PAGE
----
April 2004
We are travelling through Central America for a few months including Guatemala, Mexico, Belize, Nicaragua, Honduras, Costa Rica and Panama. Our journal is separated by country and while each stands alone they are part of one journey.

Managua: is an eight hour trip, three hours which were spent hanging around the border to get customs and immigration clearance. The good part is that everyone else is hanging around as well so we all get have a few snacks and to have a good chat.

The road goes through some nice countryside including lots of mountains and past a couple of volcanoes. It even takes us past Leon our preferred destination, but it seems we can’t get off here because we have paid for a trip to Managua and they want to make sure we get there safe. From one of the several bus terminals we walk half a block east and one and a half blocks north to find a little hotel – Los Felipes.

The bus terminals are crowded and chaotic but somehow they work, so the next morning we are at another bus terminal boarding another bus, heading back to Leon, but this bus has two metres of foam mattresses tied on the roof and we’re thinking if the bus rolls we’re cushioned. Bus rides like this one can be uncomfortable when they are crowded especially if the roads are rough, but they’re invariably entertaining and often relaxing.

Our aimless gaze out at the horizon is interrupted by a family sedan aggressively beeping the bus as it speeds past with its own foam mattress tied to the top. This distracted us, the rest of the passengers and especially the conductors, much Spanish confusion follows, the bus screeches to a halt, the driver yells, the two conductors scramble onto the roof, the load of mattresses and the ropes checked, there is more yelling, it seems all is secure, so off we speed again. Inside the bus, much conversation continues at volume but we were unable to get an English explanation so the event remains a mystery us.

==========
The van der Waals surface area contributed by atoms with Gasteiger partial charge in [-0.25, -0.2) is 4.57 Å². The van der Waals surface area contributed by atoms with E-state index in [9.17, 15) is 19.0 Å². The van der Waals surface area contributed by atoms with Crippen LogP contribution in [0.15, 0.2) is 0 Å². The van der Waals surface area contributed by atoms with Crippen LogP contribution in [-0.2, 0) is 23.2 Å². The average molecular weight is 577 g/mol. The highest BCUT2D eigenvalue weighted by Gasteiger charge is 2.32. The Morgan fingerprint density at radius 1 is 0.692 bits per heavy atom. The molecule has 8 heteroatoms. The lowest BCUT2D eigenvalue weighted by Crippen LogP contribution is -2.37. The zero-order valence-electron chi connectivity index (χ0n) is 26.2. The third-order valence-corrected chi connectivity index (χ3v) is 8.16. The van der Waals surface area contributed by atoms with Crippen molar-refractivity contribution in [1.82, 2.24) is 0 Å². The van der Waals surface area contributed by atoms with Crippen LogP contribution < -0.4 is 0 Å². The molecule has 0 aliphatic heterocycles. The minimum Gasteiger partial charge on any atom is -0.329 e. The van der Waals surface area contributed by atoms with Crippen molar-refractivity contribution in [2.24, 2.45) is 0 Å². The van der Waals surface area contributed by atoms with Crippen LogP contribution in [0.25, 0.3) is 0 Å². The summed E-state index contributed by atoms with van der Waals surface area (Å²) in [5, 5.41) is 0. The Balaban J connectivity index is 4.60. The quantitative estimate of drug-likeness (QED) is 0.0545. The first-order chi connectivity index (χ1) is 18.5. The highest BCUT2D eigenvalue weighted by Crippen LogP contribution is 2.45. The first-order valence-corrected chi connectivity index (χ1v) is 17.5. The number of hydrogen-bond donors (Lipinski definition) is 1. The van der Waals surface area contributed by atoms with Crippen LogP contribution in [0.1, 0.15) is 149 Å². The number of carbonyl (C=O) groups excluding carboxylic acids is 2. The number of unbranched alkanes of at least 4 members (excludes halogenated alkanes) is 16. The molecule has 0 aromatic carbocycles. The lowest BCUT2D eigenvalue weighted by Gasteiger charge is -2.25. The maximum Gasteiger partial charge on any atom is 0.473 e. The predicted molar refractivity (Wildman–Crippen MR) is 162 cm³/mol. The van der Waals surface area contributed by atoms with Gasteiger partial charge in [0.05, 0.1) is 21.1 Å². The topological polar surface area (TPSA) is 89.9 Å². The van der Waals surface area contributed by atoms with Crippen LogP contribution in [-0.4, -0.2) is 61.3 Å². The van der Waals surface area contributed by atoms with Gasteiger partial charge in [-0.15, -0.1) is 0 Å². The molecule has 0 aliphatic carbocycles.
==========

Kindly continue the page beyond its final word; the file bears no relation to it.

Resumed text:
Leon: is a classic university town and the centre for much activity during the Civil War in the 1970s. Our accommodation is a huge old villa, each of its original rooms now making four hotel rooms complete with plumbing and pigeons. It is set around a big courtyard garden with traditional rocking chairs. The obligatory town square has the largest cathedral in Central America and the other 13 churches all have parks as well.

A couple of times we have been caught walking out of bus stations thinking we are heading north when we were heading south or going to accommodation that was in the north of town, but actually heading to the south of town. In a crowded market we buy a couple of small compasses that fit onto our watch bands, we decide for a $1.00 each they seem to be more or less pointing us in the right direction.

One of the things about travelling is that you are always making decisions based on very limited information. The Nicaraguan navigational system adds a whole new meaning to imperfect information. Few streets are named and addresses are provided in a flowing descriptive style based on the number of blocks from a particular landmark that may or may not still exist.

Our hotel in Leon is two blocks north of the Park Central and one and a half blocks towards the Church of San Francisco. It seems to work perfectly well if you are a local, otherwise you can spend three hours finding the travel agent who DOES NOT have the direct bus from Leon to Granada. It seems it also may not work between one landmark and another landmark. We ask for direction from the Park Central [landmark] to the post office [landmark] ‘not possible, you must take a taxi for $1.00’.